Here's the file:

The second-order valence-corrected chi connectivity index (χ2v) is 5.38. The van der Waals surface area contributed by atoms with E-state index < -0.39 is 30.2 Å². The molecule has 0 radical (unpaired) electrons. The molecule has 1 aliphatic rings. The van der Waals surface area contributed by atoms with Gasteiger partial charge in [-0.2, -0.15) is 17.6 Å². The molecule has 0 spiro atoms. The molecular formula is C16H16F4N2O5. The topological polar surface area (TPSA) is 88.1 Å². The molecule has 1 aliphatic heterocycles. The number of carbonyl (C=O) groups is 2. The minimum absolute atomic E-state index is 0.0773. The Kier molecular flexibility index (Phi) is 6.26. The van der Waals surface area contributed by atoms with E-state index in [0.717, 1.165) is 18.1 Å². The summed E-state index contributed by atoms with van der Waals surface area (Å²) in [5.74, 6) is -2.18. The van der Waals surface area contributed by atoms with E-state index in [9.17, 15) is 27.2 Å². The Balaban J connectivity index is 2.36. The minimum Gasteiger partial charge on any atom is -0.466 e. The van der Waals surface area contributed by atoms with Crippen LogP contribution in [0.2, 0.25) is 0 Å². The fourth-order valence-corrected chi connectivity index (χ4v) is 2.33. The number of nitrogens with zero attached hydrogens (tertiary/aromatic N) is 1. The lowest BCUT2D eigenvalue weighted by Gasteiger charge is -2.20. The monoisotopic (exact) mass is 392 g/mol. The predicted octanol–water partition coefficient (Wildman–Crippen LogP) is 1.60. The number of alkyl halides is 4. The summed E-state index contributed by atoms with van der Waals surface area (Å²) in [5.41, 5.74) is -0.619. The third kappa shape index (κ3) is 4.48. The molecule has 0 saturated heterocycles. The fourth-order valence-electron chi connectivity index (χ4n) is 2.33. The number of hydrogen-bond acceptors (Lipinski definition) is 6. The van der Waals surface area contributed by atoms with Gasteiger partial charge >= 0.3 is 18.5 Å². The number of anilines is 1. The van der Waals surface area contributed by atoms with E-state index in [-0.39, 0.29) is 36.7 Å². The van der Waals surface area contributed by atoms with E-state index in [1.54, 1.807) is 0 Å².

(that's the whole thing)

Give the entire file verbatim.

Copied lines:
The second-order valence-corrected chi connectivity index (χ2v) is 5.38. The van der Waals surface area contributed by atoms with E-state index < -0.39 is 30.2 Å². The molecule has 0 radical (unpaired) electrons. The molecule has 1 aliphatic rings. The van der Waals surface area contributed by atoms with Gasteiger partial charge in [-0.2, -0.15) is 17.6 Å². The molecule has 0 spiro atoms. The molecular formula is C16H16F4N2O5. The topological polar surface area (TPSA) is 88.1 Å². The molecule has 1 aliphatic heterocycles. The number of carbonyl (C=O) groups is 2. The minimum absolute atomic E-state index is 0.0773. The Kier molecular flexibility index (Phi) is 6.26. The van der Waals surface area contributed by atoms with E-state index in [0.717, 1.165) is 18.1 Å². The summed E-state index contributed by atoms with van der Waals surface area (Å²) in [5.74, 6) is -2.18. The van der Waals surface area contributed by atoms with E-state index in [9.17, 15) is 27.2 Å². The Balaban J connectivity index is 2.36. The minimum Gasteiger partial charge on any atom is -0.466 e. The van der Waals surface area contributed by atoms with Crippen LogP contribution in [0.2, 0.25) is 0 Å². The fourth-order valence-corrected chi connectivity index (χ4v) is 2.33. The number of nitrogens with zero attached hydrogens (tertiary/aromatic N) is 1. The lowest BCUT2D eigenvalue weighted by Gasteiger charge is -2.20. The monoisotopic (exact) mass is 392 g/mol. The predicted octanol–water partition coefficient (Wildman–Crippen LogP) is 1.60. The number of alkyl halides is 4. The summed E-state index contributed by atoms with van der Waals surface area (Å²) in [5.41, 5.74) is -0.619. The third kappa shape index (κ3) is 4.48. The molecule has 0 saturated heterocycles. The fourth-order valence-electron chi connectivity index (χ4n) is 2.33. The number of hydrogen-bond acceptors (Lipinski definition) is 6. The van der Waals surface area contributed by atoms with Gasteiger partial charge >= 0.3 is 18.5 Å². The number of anilines is 1. The van der Waals surface area contributed by atoms with E-state index in [-0.39, 0.29) is 36.7 Å². The van der Waals surface area contributed by atoms with E-state index in [1.54, 1.807) is 0 Å².